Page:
Presentation of the Aaton Delta camera

Lecture by Jean-Pierre Beauviala

La Lettre AFC n°229

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Presentation of the camera by its designer and film projections
Nothing will replace film and the photochemical grain for ideally recording images. Yet digital has now infiltrated all strata of technology : shooting, recording, editing, postproduction, calibration, projection, restoration…

With digital, the pixels are set, the randomness of grain disappears, information is equalized, and images become over-defined but not, for all that, better understood by the brain. Can camera manufacturers still offer quality instruments able to meet the demands of those head cameramen and filmmakers still sensitive to light and colours ? It so happens that the Aaton company, which was one of the first to adopt digital for sound recording, has just come up with a digital camera that follows the Penelope. The highly awaited Delta is equipped with a reflex optical viewfinder, a CCD specific pick-up ordered from the Canadian manufacturer DALSA, an Adobe RAW Cinema DNG codec, the whole offering staggering resolution close to 8K. How does one design a digital camera today ? For what uses ?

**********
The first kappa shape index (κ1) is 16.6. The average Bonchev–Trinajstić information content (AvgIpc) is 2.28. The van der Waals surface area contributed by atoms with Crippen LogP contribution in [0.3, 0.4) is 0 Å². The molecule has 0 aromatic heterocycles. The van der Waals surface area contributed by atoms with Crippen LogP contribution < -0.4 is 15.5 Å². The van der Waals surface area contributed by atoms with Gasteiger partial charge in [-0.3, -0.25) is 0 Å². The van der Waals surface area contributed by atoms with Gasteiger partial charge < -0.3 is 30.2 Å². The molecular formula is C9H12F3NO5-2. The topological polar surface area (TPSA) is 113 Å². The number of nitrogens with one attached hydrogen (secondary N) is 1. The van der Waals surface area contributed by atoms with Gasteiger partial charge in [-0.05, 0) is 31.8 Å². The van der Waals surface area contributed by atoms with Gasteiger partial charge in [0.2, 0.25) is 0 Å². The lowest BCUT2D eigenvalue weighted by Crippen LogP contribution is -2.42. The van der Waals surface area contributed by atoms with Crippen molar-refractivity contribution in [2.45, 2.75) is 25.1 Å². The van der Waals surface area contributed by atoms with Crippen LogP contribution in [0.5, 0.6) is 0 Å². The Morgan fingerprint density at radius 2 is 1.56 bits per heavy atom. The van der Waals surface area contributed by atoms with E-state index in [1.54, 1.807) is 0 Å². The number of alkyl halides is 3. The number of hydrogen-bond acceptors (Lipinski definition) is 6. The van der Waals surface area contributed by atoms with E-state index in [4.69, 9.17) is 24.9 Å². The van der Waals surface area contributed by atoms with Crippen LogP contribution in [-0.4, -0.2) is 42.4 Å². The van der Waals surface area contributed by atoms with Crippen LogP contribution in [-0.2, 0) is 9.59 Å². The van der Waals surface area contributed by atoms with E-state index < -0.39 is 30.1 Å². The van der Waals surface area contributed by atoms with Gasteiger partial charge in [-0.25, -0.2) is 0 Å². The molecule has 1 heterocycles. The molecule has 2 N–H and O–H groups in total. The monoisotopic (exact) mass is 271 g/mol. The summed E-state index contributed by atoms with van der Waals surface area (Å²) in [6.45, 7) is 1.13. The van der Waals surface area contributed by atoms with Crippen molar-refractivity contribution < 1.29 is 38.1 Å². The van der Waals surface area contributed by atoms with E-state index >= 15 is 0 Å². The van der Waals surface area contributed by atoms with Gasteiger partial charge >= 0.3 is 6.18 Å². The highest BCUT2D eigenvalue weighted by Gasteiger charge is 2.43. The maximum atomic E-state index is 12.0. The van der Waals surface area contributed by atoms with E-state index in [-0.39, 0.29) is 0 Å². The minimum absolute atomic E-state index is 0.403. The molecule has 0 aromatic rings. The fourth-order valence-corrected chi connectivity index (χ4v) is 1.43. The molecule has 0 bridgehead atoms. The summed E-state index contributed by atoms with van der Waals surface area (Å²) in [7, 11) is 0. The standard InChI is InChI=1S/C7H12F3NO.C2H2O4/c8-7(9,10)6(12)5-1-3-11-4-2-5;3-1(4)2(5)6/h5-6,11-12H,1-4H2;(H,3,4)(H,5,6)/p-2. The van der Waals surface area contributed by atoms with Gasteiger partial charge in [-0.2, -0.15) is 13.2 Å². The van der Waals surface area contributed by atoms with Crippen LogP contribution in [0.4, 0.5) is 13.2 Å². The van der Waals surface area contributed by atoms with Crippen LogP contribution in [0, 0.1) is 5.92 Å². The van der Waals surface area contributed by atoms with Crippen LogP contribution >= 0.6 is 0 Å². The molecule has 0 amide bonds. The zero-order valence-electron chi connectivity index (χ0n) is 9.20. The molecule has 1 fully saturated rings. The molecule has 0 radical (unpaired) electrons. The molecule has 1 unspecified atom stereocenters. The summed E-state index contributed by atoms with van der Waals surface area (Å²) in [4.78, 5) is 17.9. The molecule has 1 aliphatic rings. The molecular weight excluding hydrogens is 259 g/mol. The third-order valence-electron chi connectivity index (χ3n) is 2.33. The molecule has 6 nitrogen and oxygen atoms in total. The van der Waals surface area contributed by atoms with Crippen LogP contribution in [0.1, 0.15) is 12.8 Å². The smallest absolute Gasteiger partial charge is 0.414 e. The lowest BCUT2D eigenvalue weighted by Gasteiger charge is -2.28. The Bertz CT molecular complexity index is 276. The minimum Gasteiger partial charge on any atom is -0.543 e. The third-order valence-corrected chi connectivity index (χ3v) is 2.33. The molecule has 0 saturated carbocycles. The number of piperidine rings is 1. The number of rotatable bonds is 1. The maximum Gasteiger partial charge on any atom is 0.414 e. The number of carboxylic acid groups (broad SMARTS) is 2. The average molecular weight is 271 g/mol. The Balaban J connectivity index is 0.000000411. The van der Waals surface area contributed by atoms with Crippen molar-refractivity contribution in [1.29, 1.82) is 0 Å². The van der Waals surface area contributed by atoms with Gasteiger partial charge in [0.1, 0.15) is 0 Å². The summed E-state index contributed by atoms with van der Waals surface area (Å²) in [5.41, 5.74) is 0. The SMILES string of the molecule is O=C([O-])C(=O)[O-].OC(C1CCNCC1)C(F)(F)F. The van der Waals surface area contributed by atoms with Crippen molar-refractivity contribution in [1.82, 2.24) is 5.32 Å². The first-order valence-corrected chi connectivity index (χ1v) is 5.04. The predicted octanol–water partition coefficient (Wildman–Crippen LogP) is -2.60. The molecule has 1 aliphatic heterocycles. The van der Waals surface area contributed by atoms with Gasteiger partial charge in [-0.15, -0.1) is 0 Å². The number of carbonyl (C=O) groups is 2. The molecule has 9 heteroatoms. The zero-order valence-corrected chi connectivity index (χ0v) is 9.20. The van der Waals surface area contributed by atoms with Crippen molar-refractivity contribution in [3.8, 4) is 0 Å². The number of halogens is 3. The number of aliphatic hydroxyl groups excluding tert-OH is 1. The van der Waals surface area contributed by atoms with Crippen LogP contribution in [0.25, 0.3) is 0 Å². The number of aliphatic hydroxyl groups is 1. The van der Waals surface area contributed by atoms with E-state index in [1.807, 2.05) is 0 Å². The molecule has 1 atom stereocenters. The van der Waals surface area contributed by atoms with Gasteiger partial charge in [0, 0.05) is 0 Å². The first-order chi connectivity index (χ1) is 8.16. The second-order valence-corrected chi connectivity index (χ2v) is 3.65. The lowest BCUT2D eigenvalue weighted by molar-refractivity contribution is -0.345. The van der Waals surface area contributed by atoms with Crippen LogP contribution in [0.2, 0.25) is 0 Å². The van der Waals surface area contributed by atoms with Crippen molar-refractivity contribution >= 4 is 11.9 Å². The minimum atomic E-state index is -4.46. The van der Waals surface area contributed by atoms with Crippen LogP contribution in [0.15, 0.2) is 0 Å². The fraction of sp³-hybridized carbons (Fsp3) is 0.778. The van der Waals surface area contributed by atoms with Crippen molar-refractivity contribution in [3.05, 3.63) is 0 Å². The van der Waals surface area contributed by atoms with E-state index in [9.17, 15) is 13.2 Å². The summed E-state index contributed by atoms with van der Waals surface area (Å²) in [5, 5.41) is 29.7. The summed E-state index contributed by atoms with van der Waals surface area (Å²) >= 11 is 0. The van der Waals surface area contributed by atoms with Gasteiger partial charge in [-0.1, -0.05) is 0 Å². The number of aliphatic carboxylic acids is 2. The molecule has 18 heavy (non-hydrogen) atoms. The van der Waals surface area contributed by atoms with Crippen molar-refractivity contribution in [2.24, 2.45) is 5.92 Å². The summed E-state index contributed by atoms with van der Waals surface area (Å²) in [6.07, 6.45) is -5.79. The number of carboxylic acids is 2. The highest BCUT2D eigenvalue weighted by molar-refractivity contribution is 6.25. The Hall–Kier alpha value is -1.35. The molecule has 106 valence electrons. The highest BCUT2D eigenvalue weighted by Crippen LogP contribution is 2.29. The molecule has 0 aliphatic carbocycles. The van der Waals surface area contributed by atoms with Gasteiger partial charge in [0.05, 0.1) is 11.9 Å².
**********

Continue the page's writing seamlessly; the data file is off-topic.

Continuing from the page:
Jean-Pierre Beauviala is an engineer and inventor. After working at Éclair, he founded and runs the Aaton company, headquartered in Grenoble. Currently the sole French maker of professional movie cameras, Jean-Pierre Beauviala has designed revolutionary silent, miniature portable cameras, equipped with the famous time-code, as well as a digital sound recorder, the Cantar. He has worked closely with Godard, Rouch, and Depardon. His latest creations : the Penelope and digital Delta.

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